I just read a report from HSBC and it essentially says that the FedRes has shifted its focus to a quantitative easing strategy. You will recall that this has been the strategy followed by Japan in the past decade.
(source: The Fed’s balance sheet expansion by Ian Morris. Flashnote, HSBC Global Research. November 21, 2008.)
The week of 17 September is when for all intents and purposes the Fed unofficially shifted from interest rate strategy to quantitative easing, as it was from that time the Fed’s balance sheet exploded from USD900bn in early September to USD2.2trn now, or from 6% of GDP (which is about typical) to 15%. The catalyst for this strategy shift was the failure of Lehman Brothers and AIG. As evidence for the shift, it was also from mid-September that Fed funds began trading well below target on a sustained basis (the weighted average of daily trading has been about 0.3% recently). This is despite the Fed’s currently paying a 1% Fed funds rate of interest on reserves, which was meant to put a floor on how low funds could go, in theory (interest paid on excess reserves was initially set at -0.75 from FF, then changed to -0.35, and then finally on November 5 changed to a zero spread).
One the criticisms of Japan is that it did not do enough. So how far can the FedRes go with this strategy?
The Fed’s balance sheet has plenty of room to expand if things get worse, because there is no limit on how large it can go. It is well below the 30% of GDP peak that Japan saw in its deflationary experience, and arguably Japan did not do enough, so presumably an aggressive Fed could take it to 50% of GDP or even higher if things got dire.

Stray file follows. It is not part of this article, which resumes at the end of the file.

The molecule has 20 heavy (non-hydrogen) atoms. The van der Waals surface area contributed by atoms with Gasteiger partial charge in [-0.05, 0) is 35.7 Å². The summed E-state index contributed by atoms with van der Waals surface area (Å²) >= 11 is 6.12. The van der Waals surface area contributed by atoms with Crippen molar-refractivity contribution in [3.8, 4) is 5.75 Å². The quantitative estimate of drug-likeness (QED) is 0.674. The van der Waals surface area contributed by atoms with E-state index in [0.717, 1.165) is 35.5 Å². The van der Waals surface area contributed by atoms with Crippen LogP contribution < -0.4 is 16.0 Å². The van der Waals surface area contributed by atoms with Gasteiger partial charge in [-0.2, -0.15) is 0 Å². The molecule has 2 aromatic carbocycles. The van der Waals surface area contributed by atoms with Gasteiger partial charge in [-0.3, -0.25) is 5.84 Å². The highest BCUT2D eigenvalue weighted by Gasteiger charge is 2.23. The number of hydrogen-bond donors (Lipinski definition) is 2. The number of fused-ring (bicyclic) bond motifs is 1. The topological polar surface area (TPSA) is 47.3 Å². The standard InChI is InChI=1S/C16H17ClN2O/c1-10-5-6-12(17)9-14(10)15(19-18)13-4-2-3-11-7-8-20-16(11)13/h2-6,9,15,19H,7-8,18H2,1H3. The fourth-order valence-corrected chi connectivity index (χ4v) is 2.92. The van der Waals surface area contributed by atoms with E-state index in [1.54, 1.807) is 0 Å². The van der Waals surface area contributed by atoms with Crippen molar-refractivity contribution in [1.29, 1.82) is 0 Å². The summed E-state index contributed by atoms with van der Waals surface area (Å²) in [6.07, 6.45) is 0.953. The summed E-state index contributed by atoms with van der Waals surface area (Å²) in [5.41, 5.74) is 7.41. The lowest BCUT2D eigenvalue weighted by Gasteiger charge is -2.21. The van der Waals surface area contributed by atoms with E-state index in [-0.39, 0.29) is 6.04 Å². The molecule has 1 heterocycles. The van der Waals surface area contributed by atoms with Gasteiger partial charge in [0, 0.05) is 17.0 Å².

HSBC says that the FedRes can possibly go up to 50% of GDP, which is around $6 trillion. The following chart from the HSBC report compares the present US Federal Reserve situation versus Japan:
This situation in Japan is not quite the same what American is facing. On the positive, Japanese citizens had high savings when the crisis hit. In contrast, the only one with high amounts of cash are non-financial American corporations. Japan also did not face a credit crisis in the middle of their real estate bust. However, assets, particularly equities, were severely overvalued in Japan whereas they are not in America. USA doesn't have one big problem that hit Japan. One of the serious problems for Japan--and this is why Japan may never recover--is that its demographics picture is very poor. Japanese population is shrinking and the hardship of the collapse in the early 90's made it even worse (many chose not to have kids due to weak earnings and difficulty affording housing, among other issues.) Demographics in America is pretty positive, partly due to immigration. So if America ends up in a deflationary collapse--I don't think it will--then it won't be quite like Japan.
(I'm actually coming around to the thinking that there may be a mild deflationary boom in America, assuming deflationa isn't severe. This is very rare in the world nowadays (it was more common when we had hard currencies) but I just wonder if the stars are aligning in America's favour. For instance, if the consumer was suffering when oil was around $100, I wonder what prices of around $50 will do. Just a thought at this point.)
Essentially what is happening is that the US government is leveraging up while the financial institutions are leveraging down. Unfortunately, I think this strategy is going to hit a brick wall when it becomes obvious that the government can't compensate for any de-leveraging from the consumer. The only hope, and it is only a hope because it is largely outside anyone's control, is that the consumer de-leverages over a few decades rather than in one or two years. If all the consumers in America cut back their spending and sharply increased their savings within an year or two, the world will go into a depression. I don't think it will happen because corporate balance sheets (of non-financial corporations) are strong and the eocnomy is mostly service. A large number of businesses would have to go bankrupt and layoff workers and I don't think it will happen.